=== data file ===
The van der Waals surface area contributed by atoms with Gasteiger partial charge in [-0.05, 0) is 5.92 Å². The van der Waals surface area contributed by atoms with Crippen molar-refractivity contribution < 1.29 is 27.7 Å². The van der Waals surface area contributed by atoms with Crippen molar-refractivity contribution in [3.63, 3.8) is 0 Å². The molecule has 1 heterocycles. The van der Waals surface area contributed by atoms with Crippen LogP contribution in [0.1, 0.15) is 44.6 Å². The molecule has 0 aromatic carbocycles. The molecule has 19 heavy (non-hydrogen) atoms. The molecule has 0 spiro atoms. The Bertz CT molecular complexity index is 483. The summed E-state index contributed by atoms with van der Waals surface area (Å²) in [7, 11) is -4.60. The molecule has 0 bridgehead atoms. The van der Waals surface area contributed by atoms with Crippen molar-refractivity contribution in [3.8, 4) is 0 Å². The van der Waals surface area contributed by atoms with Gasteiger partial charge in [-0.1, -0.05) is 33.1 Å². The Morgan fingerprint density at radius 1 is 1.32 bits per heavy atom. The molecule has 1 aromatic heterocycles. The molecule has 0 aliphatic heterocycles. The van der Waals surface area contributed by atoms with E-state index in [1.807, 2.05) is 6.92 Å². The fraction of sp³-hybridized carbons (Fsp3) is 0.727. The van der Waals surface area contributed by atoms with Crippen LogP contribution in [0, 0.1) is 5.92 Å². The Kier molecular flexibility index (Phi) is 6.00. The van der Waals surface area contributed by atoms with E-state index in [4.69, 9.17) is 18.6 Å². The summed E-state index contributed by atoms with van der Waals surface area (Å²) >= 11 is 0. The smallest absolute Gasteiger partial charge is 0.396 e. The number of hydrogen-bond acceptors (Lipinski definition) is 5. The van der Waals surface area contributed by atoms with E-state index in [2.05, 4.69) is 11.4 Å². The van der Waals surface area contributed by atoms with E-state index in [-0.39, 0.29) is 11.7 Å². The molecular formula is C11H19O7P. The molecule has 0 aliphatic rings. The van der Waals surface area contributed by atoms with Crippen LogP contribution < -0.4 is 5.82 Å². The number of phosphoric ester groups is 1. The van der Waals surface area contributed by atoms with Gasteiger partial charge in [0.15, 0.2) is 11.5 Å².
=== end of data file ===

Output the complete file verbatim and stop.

The van der Waals surface area contributed by atoms with Gasteiger partial charge in [-0.05, 0) is 5.92 Å². The van der Waals surface area contributed by atoms with Crippen molar-refractivity contribution < 1.29 is 27.7 Å². The van der Waals surface area contributed by atoms with Crippen molar-refractivity contribution in [3.63, 3.8) is 0 Å². The molecule has 1 heterocycles. The van der Waals surface area contributed by atoms with Crippen LogP contribution in [0.1, 0.15) is 44.6 Å². The molecule has 0 aromatic carbocycles. The molecule has 19 heavy (non-hydrogen) atoms. The molecule has 0 spiro atoms. The Bertz CT molecular complexity index is 483. The summed E-state index contributed by atoms with van der Waals surface area (Å²) in [7, 11) is -4.60. The molecule has 0 bridgehead atoms. The van der Waals surface area contributed by atoms with Crippen molar-refractivity contribution in [3.8, 4) is 0 Å². The van der Waals surface area contributed by atoms with Gasteiger partial charge in [-0.1, -0.05) is 33.1 Å². The Morgan fingerprint density at radius 1 is 1.32 bits per heavy atom. The molecule has 1 aromatic heterocycles. The molecule has 0 aliphatic heterocycles. The van der Waals surface area contributed by atoms with E-state index in [1.807, 2.05) is 6.92 Å². The fraction of sp³-hybridized carbons (Fsp3) is 0.727. The van der Waals surface area contributed by atoms with Crippen LogP contribution in [0, 0.1) is 5.92 Å². The Kier molecular flexibility index (Phi) is 6.00. The van der Waals surface area contributed by atoms with E-state index in [4.69, 9.17) is 18.6 Å². The summed E-state index contributed by atoms with van der Waals surface area (Å²) >= 11 is 0. The smallest absolute Gasteiger partial charge is 0.396 e. The number of hydrogen-bond acceptors (Lipinski definition) is 5. The van der Waals surface area contributed by atoms with E-state index in [2.05, 4.69) is 11.4 Å². The van der Waals surface area contributed by atoms with E-state index in [-0.39, 0.29) is 11.7 Å². The molecular formula is C11H19O7P. The molecule has 0 aliphatic rings. The van der Waals surface area contributed by atoms with Crippen LogP contribution < -0.4 is 5.82 Å². The number of phosphoric ester groups is 1. The van der Waals surface area contributed by atoms with Gasteiger partial charge in [0.15, 0.2) is 11.5 Å².